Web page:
Finding a suitable size red black 16 AWG wire for your audio speakers is not an easy task if you don’t know a lot about the wire size, but familiarising yourself with some basic knowledge about audio speaker wire can help you make an informed decision. This article will introduce you to a typical audio speaker size – 16AWG wire, which I hope you will find helpful.
What is red black 16AWG wire?
The number in front of AWG (e.g., 22AWG, 20AWG) indicates the number of holes the wire has to pass through before forming its final diameter; the larger the number, the more holes the wire has to pass through, and the smaller the diameter of the wire. Red black 16AWG wire is a guide to the number of holes the wire has to pass through before forming its final diameter, which is 16.
What is the importance of the American wire gauge?
AWG (American wire gauge), a standard for distinguishing wire diameters, is also known as the Brown & Sharpe wire gauge. The number in front of AWG (e.g., 18AWG, 20AWG) indicates the number of holes the wire has to pass through before it reaches its final diameter; the larger the number, the more holes the wire has to pass through, and the smaller the diameter of the wire.
Thicker electrical wires have better physical strength and lower resistance, but the thicker the wire, the more bare copper is required to make the cable, which makes it heavier, more challenging to install, and more expensive.
The larger the cross-section of the wire, the lower its resistance. In addition, the larger the cross-section, the greater the amount of current (amperage) the wire can safely carry before it overheats. Larger gauge wire carries less power than smaller gauge wire. Generally, a lower AWG number is preferred to a higher AWG.
AWG is essential for electric wires that carry power – domestic or commercial wires, extension cords, or high-power wires for automotive or audio use. If too small a wire (high AWG) is used, then the wire may overheat, melt or catch fire. It is, therefore, vital to consider the current carrying capacity of the wire or circuit.
For signal transmission lines, such as audio connections or video interconnects, the AWG of the wire is less important than power lines. As these electrical signals are usually low power, smaller AWG (larger wires) are not required. In these cases, proper shielding and cable pair stranding is more vital for signal integrity than the AWG of the stranded wire.
Important data for 16 AWG wire
According to the comparison table, different sizes of wire have different diameters and cross-sectional areas.
12AWG wire is a wire with a diameter of 2.05 mm and a cross-sectional area of 3.332 sq. ms. 14AWG wire is a wire with a diameter of 1.63 mm and a cross-sectional area of 2.075 sq. ms. 16AWG wire is a wire with a diameter of 1.29 mm and a cross-sectional area of 1.318 square milliseconds.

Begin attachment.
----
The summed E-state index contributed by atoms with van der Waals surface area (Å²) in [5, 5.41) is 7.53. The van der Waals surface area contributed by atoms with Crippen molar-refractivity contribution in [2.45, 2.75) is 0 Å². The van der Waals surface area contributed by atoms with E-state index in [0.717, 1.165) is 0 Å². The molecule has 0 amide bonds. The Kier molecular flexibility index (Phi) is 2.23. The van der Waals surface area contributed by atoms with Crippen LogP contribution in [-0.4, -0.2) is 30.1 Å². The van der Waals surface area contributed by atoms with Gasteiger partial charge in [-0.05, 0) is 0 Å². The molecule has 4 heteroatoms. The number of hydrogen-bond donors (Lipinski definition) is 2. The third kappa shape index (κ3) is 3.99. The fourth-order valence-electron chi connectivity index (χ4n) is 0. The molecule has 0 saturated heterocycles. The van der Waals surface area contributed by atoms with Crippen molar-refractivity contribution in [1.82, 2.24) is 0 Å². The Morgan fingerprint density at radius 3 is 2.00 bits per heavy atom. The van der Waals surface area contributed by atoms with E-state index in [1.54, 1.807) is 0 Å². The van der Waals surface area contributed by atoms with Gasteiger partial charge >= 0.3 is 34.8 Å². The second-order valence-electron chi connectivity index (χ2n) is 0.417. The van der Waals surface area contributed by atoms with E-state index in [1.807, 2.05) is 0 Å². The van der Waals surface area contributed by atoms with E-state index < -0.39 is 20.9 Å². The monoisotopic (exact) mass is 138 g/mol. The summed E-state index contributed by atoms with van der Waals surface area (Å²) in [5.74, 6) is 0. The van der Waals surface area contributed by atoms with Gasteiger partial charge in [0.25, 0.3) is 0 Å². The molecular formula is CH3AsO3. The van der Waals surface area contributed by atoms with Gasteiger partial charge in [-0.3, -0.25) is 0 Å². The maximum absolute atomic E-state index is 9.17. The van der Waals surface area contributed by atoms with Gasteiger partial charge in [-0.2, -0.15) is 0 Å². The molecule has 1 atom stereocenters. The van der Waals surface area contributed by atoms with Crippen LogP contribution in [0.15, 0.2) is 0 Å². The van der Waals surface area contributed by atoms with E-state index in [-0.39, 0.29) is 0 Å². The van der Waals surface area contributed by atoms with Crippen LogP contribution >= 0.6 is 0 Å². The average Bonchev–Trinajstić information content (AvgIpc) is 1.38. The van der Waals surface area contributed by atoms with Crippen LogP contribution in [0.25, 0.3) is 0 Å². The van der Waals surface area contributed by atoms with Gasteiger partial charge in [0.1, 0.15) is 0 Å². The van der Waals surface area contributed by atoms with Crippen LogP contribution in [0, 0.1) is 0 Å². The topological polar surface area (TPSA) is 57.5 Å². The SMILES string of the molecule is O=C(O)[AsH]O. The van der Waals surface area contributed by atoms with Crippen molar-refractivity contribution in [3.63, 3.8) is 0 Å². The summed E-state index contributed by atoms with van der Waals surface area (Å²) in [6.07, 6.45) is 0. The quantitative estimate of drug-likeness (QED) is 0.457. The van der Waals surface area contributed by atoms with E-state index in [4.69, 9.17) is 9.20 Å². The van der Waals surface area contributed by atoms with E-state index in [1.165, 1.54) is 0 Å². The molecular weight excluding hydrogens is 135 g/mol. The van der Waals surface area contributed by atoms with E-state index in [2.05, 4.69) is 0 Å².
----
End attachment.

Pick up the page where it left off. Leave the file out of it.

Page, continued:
The AWG standard also specifies that the rated current and the maximum current through which the conductor can be operated are different for different AWG values, which can be referred to utilizing the AWG comparison table.
AWG comparison table
|AWG||Outside Diameter||Cross-section||Resistance Value||AWG||Outside Diameter||Cross-section||Resistance Value|
What is the uses of 16AWG wire?
The thickness of a wire is expressed in its gauge or by reference to the American Wire Gauge (AWG). 12AWG wire is thicker than 16AWG wire. Wires 12, 14, 16, and 18 are the most common audio speaker wires.
Stranded wire is more flexible and more accessible to wire than solid core wire and can withstand vibration and bending; therefore, it is more commonly used for audio speaker wiring. The manufacturing process for stranded wire is much more complex, so it will cost more to manufacture. The thickness of the wire you choose is vital as it affects the overall resistance of the speaker circuit. As a result, it involves the power transfer between the amplifier and the speakers. Resistance is a measure of current resistance. 16AWG wire has less power loss and is, therefore, more suitable for speaker or extension cables unless the load is small and the cable needs to be hidden.
Audio cable length and distance
The length of the cable and the impedance or power requirements of the speaker should also be considered when selecting speaker wire. The distance from the amplifier to each speaker in the system is important; you must measure and capture this figure and ensure that you include approximately 4 to 6 feet of additional cable slack at each end.
Having determined the audio cable length, now select the wire gauge size. If your speakers have a nominal impedance of 4 ohms or less and require a lot of power, then it is best to choose 14 or 12 gauge wire, albeit over longer distances. For most 8-ohm speaker circuits less than 50 feet in length, 16 gauge wire would be ideal. For wires over 75 feet, choose at least 16 gauge wire, if not 14 or 12 gauge. Distance affects resistance; the longer the distance, the greater the resistance. So you will need to use a thicker gauge to keep the resistance of the wire as low as possible.
Where to buy red black 16 AWG wire?
Delightfire has maintained its wire and cable niche for over a decade, insisting on excellent quality based on the market and using it to provide customers with high-quality electrical wire and cable, including 16AWG wire. If you are busy with a wire and cable project, please contact us or submit a quote request.